In the past we have discussed about diabetes and we have mentioned that the eye is one of the organs that can be affected by uncontrolled blood sugar. Long standing history of elevated blood sugar is the main risk factor. Diabetic eye disease is a progressive disease but can be influenced by good control and monitoring of blood sugar and other relevant diseases that affect the heart and blood vessels. You need to have a good insight of this condition and its related diseases and complications so that you can defeat it!
Who is really at risk of diabetic eye disease?
Anyone diagnosed of diabetes is at risk of diabetic eye disease. The risk increases when there are other related problems such as high blood pressure, high cholesterol levels and kidney disease.
What really happens to the eye?
The back of the eye has a special film called retina, which receives light and then sends messages to the brain for us to see. It has blood vessels that supply it with nutrients and oxygen. So that means it is a living thing! When the blood sugar is always high, the blood vessels in the back of the eye get injured and become fragile and then start to leak.
A lot of things can happen to this special film in the back of the eye. The leaky blood vessels can get blocked. Fat and other nutrients may leak onto this film and form tiny yellow patches that block light. Sometimes they bleed and the little bleeding spots cause poor light reception and blockage. This special film starts to starve from lack of oxygen and nutrients and eventually develops multiple small vessels which worsen the situation. Blindness can result!
Can I avoid Diabetic eye disease?
Diabetic eye disease is one complication that you can’t entirely avoid but you can delay and slow its development and progression. Good control of blood sugar level is the key. If high blood pressure and cholesterol also exist, they need to be taken care of. Smoking and high fat diet should be avoided. Avoid drinking anything that could harm the kidneys, since poor kidney function also affects the eye.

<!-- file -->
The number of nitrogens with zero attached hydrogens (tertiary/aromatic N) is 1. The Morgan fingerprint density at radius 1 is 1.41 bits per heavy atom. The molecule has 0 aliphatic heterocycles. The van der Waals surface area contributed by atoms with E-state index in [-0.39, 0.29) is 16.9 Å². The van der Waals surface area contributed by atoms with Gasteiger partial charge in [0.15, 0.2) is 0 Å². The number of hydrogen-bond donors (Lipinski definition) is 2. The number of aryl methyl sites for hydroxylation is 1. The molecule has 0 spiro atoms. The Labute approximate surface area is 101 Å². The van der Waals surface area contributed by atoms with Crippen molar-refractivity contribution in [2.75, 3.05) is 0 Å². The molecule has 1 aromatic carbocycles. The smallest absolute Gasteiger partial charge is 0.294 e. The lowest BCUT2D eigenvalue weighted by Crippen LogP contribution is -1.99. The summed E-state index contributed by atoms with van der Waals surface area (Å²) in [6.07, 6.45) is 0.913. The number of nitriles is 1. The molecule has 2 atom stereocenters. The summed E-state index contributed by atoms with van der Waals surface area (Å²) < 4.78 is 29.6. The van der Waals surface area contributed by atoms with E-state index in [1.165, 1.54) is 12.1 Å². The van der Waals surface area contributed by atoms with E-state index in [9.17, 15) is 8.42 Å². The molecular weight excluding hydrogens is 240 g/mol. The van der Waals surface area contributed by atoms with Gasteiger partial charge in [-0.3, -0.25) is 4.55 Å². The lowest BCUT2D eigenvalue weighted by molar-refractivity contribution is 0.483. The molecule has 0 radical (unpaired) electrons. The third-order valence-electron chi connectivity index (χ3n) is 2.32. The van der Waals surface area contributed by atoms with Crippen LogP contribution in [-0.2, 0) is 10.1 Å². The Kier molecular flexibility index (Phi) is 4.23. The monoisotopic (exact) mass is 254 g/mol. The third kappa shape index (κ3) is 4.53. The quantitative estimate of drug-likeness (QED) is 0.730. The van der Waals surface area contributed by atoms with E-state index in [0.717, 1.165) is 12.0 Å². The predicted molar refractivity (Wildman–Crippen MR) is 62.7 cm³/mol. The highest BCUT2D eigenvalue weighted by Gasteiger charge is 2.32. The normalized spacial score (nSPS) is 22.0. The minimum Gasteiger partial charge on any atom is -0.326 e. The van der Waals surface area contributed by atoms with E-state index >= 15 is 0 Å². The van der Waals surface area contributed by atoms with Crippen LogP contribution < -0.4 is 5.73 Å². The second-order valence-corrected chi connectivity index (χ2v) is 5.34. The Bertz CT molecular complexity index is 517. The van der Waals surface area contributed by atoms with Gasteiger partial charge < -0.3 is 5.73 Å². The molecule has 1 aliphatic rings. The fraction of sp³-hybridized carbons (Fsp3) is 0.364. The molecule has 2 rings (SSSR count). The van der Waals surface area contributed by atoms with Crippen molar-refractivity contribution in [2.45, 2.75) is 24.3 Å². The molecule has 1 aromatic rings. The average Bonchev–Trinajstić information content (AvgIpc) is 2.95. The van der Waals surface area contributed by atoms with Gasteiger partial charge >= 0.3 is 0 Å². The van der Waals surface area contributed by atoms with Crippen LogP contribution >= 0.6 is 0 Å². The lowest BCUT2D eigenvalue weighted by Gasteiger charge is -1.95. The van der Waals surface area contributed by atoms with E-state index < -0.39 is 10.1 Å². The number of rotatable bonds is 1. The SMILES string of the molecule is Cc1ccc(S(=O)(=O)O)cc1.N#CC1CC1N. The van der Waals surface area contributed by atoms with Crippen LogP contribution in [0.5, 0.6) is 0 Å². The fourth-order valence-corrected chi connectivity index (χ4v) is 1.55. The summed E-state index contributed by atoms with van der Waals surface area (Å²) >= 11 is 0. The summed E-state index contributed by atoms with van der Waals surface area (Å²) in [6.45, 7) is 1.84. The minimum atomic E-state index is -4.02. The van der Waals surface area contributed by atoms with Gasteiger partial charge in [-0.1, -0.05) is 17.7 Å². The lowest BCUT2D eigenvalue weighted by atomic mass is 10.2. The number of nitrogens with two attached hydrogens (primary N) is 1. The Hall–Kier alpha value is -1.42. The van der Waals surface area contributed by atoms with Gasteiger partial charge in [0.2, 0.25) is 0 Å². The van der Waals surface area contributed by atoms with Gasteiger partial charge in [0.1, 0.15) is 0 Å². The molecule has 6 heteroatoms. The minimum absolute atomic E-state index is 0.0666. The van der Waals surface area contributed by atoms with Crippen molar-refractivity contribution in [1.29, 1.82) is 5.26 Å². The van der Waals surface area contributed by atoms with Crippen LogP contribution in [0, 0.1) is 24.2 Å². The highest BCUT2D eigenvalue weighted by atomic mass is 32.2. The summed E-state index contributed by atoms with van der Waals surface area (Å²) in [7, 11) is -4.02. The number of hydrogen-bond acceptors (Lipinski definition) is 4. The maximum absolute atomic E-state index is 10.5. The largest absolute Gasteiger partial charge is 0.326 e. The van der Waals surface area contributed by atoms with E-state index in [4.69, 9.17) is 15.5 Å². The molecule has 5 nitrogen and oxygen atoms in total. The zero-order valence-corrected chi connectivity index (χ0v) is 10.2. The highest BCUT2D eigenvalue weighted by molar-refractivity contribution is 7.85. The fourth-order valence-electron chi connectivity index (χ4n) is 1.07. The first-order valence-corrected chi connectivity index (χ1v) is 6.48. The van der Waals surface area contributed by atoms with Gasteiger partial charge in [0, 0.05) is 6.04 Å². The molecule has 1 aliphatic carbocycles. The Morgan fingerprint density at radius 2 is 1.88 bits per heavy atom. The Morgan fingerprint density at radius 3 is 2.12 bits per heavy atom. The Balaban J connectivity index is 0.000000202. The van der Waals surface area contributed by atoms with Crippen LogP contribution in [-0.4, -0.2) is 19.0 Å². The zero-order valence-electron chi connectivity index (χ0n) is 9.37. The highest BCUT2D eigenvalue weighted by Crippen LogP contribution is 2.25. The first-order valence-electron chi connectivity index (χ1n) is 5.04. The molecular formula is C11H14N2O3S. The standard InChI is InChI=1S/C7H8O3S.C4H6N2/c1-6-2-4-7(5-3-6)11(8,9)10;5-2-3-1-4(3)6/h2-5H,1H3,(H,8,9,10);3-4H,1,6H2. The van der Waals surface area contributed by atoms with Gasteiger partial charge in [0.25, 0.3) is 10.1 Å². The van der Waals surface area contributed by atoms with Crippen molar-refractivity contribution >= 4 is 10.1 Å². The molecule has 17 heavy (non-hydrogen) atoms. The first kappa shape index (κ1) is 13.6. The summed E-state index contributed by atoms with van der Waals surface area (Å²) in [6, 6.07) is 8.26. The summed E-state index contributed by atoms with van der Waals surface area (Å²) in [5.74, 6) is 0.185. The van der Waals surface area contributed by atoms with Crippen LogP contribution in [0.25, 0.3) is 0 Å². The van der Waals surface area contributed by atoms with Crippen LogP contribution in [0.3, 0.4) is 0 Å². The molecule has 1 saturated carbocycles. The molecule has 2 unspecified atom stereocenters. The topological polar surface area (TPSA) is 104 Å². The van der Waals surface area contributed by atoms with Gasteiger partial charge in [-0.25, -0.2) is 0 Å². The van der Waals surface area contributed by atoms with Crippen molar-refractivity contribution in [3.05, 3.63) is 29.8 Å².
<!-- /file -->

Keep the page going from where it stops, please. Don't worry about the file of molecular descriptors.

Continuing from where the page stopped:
What symptoms should I look out for?
A progressive decline in vision is a sign that one should look out for. However, a serious decline may occur in a short period of time leading to blindness, especially when one has accompanying uncontrolled blood pressure.
What should you do now?
If you have never been screened for diabetes, please do so at the nearest health facility. You should also ask to know your cholesterol levels and blood pressure levels. There are also simple tests available within clinics that can be used to screen for kidney disease.
If you are living with diabetes, you should at least see an (ophthalmologist) eye specialist at least once a year. The frequency may increase, especially if the eye specialist discovers a problem. In simple terms, eye examination by an eye specialist is a necessity!
You should also ensure that there is adequate control of blood pressure and high cholesterol levels if they also occur. If they can’t be controlled on lifestyle modification please accept the treatment if is offered to you. A lot of studies have shown that a good control of blood sugar, high blood pressure and high cholesterol levels reduce complications such as eye disease and blindness, stroke, kidney disease, heart failure and deaths.
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